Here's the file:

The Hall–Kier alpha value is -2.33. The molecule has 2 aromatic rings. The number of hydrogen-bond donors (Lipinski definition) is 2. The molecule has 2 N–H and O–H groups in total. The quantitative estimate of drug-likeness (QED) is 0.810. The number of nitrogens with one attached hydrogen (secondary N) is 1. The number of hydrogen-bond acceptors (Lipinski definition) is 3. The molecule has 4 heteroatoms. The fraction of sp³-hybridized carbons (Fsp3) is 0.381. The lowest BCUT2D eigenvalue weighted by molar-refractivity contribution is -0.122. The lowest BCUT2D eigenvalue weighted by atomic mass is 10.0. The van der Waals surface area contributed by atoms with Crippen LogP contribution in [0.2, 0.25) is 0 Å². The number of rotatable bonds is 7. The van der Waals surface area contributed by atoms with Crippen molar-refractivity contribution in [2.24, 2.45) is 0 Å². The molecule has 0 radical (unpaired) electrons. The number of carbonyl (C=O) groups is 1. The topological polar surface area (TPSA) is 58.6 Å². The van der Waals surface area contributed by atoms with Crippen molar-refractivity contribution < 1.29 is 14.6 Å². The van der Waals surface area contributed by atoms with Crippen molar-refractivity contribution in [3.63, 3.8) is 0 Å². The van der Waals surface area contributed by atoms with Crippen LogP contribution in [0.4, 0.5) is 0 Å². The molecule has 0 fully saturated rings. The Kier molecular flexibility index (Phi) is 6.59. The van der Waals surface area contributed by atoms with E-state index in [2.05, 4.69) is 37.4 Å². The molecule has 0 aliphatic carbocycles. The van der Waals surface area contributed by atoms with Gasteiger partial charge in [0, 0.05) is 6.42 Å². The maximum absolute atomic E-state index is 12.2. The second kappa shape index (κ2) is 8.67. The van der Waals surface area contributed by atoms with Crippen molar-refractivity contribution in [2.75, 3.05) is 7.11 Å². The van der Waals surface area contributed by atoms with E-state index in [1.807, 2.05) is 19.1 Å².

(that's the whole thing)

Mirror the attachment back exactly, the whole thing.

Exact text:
The Hall–Kier alpha value is -2.33. The molecule has 2 aromatic rings. The number of hydrogen-bond donors (Lipinski definition) is 2. The molecule has 2 N–H and O–H groups in total. The quantitative estimate of drug-likeness (QED) is 0.810. The number of nitrogens with one attached hydrogen (secondary N) is 1. The number of hydrogen-bond acceptors (Lipinski definition) is 3. The molecule has 4 heteroatoms. The fraction of sp³-hybridized carbons (Fsp3) is 0.381. The lowest BCUT2D eigenvalue weighted by molar-refractivity contribution is -0.122. The lowest BCUT2D eigenvalue weighted by atomic mass is 10.0. The van der Waals surface area contributed by atoms with Crippen LogP contribution in [0.2, 0.25) is 0 Å². The number of rotatable bonds is 7. The van der Waals surface area contributed by atoms with Crippen molar-refractivity contribution in [2.24, 2.45) is 0 Å². The molecule has 0 radical (unpaired) electrons. The number of carbonyl (C=O) groups is 1. The topological polar surface area (TPSA) is 58.6 Å². The van der Waals surface area contributed by atoms with Crippen molar-refractivity contribution < 1.29 is 14.6 Å². The van der Waals surface area contributed by atoms with Crippen molar-refractivity contribution in [3.63, 3.8) is 0 Å². The van der Waals surface area contributed by atoms with Crippen LogP contribution in [0.4, 0.5) is 0 Å². The molecule has 0 fully saturated rings. The Kier molecular flexibility index (Phi) is 6.59. The van der Waals surface area contributed by atoms with E-state index in [2.05, 4.69) is 37.4 Å². The molecule has 0 aliphatic carbocycles. The van der Waals surface area contributed by atoms with Gasteiger partial charge in [0, 0.05) is 6.42 Å². The maximum absolute atomic E-state index is 12.2. The second kappa shape index (κ2) is 8.67. The van der Waals surface area contributed by atoms with Crippen molar-refractivity contribution in [2.75, 3.05) is 7.11 Å². The van der Waals surface area contributed by atoms with E-state index in [1.807, 2.05) is 19.1 Å².